Parnell: In a word: unique. Our army mirrors the country it’s sworn to protect, and I think the Outlaws reflected America’s greatest strength: diversity. My men came from all walks of life. They believed in American exceptionalism with every fiber of their being. And if they were similar in any way, it was in this ideal.
“The range of emotions that Sean Parnell summons in Outlaw Platoon
[is] stunning. A nuanced, compelling memoir . . . Parnell shows he’s a gifted, brave storyteller.” (Pittsburgh Tribune)
put me back on the battlefield again. It’s a heartfelt story that shows how very different people can be thrown together in combat and find a way to make it work. Parnell and the soldiers who fought beside him are all courageous heroesreal bad asses.” (Chris Kyle, author of American Sniper
“Two of the most intense tales of courage under fire I own are Black Hawk Down
and Lone Survivor
. I now have a third, Outlaw Platoon
. It’s an absolutely gripping, edge-of-your-seat ride.” (Brad Thor, author of Full Black
is an utterly gripping account of what our soldiers endure on the front linesthe frustrations, the fear, the loneliness. . . Here, in these pages, are the on-the-ground realities of a war we so rarely witness on news broadcasts” (Tim O'Brien, author of The Things They Carried
is an exceptional look into the mind of a platoon leader in Afghanistan; Captain Parnell shares his experiences of leadership, loss, and aggressive military tactics. You can really feel the bonds forged between these brothers in arms as the battle plays out” (Marcus Luttrell, author of Lone Survivor
“At times, I forgot I was reading about a war as I was drawn up in the drama the same way you [are] when reading Krakauer’s Into Thin Air
. . . This is a book of probing honesty, wrenching drama and courage.” (Doug Stanton, author of Horse Soldiers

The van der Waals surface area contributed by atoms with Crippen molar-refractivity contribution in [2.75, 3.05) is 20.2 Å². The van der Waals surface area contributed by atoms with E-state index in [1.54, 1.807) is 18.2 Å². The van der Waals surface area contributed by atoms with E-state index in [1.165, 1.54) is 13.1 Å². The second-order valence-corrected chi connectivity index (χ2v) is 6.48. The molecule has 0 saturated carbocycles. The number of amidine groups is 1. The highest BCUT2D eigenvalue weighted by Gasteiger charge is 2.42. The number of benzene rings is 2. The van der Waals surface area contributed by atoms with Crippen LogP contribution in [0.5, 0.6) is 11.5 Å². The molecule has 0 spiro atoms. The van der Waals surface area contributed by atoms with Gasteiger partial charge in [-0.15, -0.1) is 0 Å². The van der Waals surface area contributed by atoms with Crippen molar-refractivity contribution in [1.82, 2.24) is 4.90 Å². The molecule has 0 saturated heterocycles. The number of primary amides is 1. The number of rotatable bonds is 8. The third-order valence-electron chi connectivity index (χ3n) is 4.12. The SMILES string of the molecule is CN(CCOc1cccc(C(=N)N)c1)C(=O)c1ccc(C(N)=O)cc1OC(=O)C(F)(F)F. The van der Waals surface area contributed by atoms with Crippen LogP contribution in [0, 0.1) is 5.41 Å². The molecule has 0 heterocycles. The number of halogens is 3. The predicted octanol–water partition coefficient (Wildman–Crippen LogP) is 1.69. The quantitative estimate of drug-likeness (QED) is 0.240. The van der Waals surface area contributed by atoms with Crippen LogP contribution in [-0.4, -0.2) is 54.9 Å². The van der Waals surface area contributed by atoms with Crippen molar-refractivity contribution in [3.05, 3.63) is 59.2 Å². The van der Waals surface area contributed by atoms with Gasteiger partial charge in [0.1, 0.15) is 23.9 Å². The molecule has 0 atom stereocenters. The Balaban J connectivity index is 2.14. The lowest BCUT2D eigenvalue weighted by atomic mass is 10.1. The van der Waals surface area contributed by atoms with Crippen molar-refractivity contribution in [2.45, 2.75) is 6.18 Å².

“[A] soulful story of men at war . . . Outlaw Platoon
shows us that the love and brotherhood forged in the fires of combat are the most formidable quaities a unit can possess.” (Steven Pressfield, author of Gates of Fire
is expertly told by a man who braved the heat of battle time and time again. An epic story as exacting as it is suspenseful, it reveals the bravery and dedication of our armed service men and women around the world.” (Clive Cussler)
“This book is more than just a rip-roaring combat narrative: it is a profoundly moving exploration into the nature and evolution of the warrior bond forged in desperate, against-all-odds battles. A significant book, not to be missed.” (Jack Coughlin, author of Shooter: The Autobiography of the Top-Ranked Marine Sniper
is the real deal. It’s a terrific tale of combat leadership that deserves to be studied by all small-unit leaders. The narrative goes beyond the battlefield to depict the maddening nature of the war and the grit of those who selflessly protect us.” (Bing West, author of No True Glory
“Sean Parnell reaches past the band-of-brothers theme to a place of brutal self-awareness . . . [he] never flinches from a fight, nor the hard questions of a messy war.” (Kevin Sites, author of In the Hot Zone: One Man, One Year, Twenty Wars